The top two U.S. women’s placements after the free skate must combine to be 13 or better to ensure three spots at the 2016 World Championships in Boston. Right now, Edmunds and Gold’s combined placements are 15.

Women’s Short Program
1. Elizaveta Tuktamysheva (RUS) — 77.62
2. Yelena Radionova (RUS) — 69.51
3. Satoko Miyahara (JPN) — 67.02
4. Kanako Murakami (JPN) — 65.48
5. Rika Hongo (JPN) — 62.17
7. Polina Edmunds (USA) — 61.71
8. Gracie Gold (USA) — 60.73
11. Ashley Wagner (USA) — 57.81

World Figure Skating Championships schedule

U.S. Olympic 3×3 basketball qualifying teams named with former NBA player, WNBA stars

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Former NBA player Robbie Hummel and WNBA stars lead U.S. Olympic qualifying teams in the new Olympic event of 3×3 basketball.

The four-man and four-woman teams will compete in a global qualifier in India in March, each favored to grab one of three available Olympic berths per gender for the U.S.

Hummel, who unretired to become world champion in 3×3, is joined on the U.S. Olympic men’s qualifying team by Team Princeton teammates Canyon Barry and Kareem Maddox, plus Dominique Jones, who has played with Team Harlem. Team Princeton is guided by an investment firm CEO who once beat Michael Jordan one-on-one.

Last year, Hummel, Maddox and Barry (one of Rick Barry‘s sons) were part of a team that won the world title.

The U.S. women’s 3×3 qualifying roster is made up of WNBA stars Napheesa Collier, Stefanie DolsonAllisha Gray and Kelsey Plum. The U.S.’ top-ranked 3×3 player, as of last month, is Oregon star Sabrina Ionescu, who can’t play internationally this spring as she is in the thick of the NCAA season.

Olympic teams will not necessarily be made up of players from the qualifying tournament.

If the U.S. qualifies for Tokyo, it will then choose its roster(s) in a similar fashion to its traditional basketball teams — via selection committee. It’s unlikely active NBA players will be eligible.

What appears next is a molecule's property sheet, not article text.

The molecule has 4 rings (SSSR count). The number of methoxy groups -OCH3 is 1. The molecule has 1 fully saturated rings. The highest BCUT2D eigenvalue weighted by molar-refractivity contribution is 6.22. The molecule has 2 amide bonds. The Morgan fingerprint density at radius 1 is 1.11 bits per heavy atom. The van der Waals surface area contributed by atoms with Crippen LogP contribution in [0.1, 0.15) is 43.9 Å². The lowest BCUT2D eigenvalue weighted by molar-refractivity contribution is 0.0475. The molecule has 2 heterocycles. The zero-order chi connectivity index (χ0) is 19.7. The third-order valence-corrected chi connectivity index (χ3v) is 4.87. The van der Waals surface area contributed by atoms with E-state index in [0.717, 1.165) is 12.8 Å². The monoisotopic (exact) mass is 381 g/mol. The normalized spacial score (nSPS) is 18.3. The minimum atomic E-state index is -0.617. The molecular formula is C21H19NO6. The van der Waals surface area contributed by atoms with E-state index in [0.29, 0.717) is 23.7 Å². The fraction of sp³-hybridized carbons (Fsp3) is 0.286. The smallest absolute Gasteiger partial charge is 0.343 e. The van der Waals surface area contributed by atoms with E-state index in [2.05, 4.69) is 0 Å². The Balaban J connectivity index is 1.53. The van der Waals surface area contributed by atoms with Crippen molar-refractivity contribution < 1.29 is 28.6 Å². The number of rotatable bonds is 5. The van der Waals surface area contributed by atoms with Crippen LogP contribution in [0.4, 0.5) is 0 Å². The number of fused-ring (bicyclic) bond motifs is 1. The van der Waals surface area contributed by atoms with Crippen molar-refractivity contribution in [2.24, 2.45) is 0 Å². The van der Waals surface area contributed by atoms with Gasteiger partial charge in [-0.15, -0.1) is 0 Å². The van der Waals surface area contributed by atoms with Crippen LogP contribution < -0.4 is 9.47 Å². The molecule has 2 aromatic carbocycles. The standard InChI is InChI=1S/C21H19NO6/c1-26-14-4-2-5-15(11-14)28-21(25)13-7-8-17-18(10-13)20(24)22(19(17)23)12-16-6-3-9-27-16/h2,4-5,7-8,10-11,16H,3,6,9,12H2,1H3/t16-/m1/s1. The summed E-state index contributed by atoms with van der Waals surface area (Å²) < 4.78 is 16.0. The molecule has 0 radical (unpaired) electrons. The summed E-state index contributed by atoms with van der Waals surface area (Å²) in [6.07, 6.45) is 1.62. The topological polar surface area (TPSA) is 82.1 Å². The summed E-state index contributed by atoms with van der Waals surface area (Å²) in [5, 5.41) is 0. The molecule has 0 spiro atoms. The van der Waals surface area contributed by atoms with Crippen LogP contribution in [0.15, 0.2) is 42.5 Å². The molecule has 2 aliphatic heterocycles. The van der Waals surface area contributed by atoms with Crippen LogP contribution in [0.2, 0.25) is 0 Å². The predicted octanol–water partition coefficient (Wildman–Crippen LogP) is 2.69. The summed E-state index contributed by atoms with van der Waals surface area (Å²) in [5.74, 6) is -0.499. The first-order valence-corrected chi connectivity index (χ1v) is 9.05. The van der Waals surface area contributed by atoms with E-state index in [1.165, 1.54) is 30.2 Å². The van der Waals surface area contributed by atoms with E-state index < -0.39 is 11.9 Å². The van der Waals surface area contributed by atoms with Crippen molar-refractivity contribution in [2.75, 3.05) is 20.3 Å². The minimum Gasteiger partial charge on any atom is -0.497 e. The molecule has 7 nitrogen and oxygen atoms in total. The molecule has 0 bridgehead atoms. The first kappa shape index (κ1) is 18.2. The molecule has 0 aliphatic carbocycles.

Like with the qualifying tournament, two of the four Olympic players must be ranked in the top 10 among Americans in FIBA 3×3 rankings (as of a May 22 cutoff).

In 3×3, games last 10 minutes, or until one team reaches 21 points. Games are played on a half-court with a 12-second shot clock, and offense immediately turns to defense after a team scores.

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First U.S. sailors qualify for Olympics; gold medalist misses on tiebreak

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The first five members of the U.S. Olympic sailing team were finalized this past weekend. The last American sailor to win an Olympic title missed on a tiebreaker.

Stephanie Roble and Maggie Shea (49er FX), Anna Weis and Riley Gibbs (Nacra 17) and Charlie Buckingham (Laser) qualified after world championships competition concluded in Australia. The U.S. Olympic roster across all sports is now at 43 qualified athletes.

The closest race for a U.S. Olympic spot came in 49er FX. Roble and Shea edged Paris Henken and 2008 Olympic champion Anna Tobias on a tiebreak. Roble and Shea, both first-time Olympic qualifiers, won Saturday’s medal race and earned an overall bronze medal.

That put the two U.S. duos in a tie in Olympic qualifying — combining placements from the 2019 and 2020 Championships, according to TeamUSA.org. The tiebreak went to Roble and Shea for having the better finish at this year’s worlds.

Tobias, a 37-year-old who won the individual 2008 Olympic Laser Radial as Anna Tunnicliffe, came out of retirement in a bid for a third Olympics. She left competitive sailing in 2014, took up CrossFit competitions and returned to crew for Henken more than two years ago.

“We are very sad and upset,” was posted on Tobias’ Instagram, “but we wish them [Roble and Shea] the best of luck.”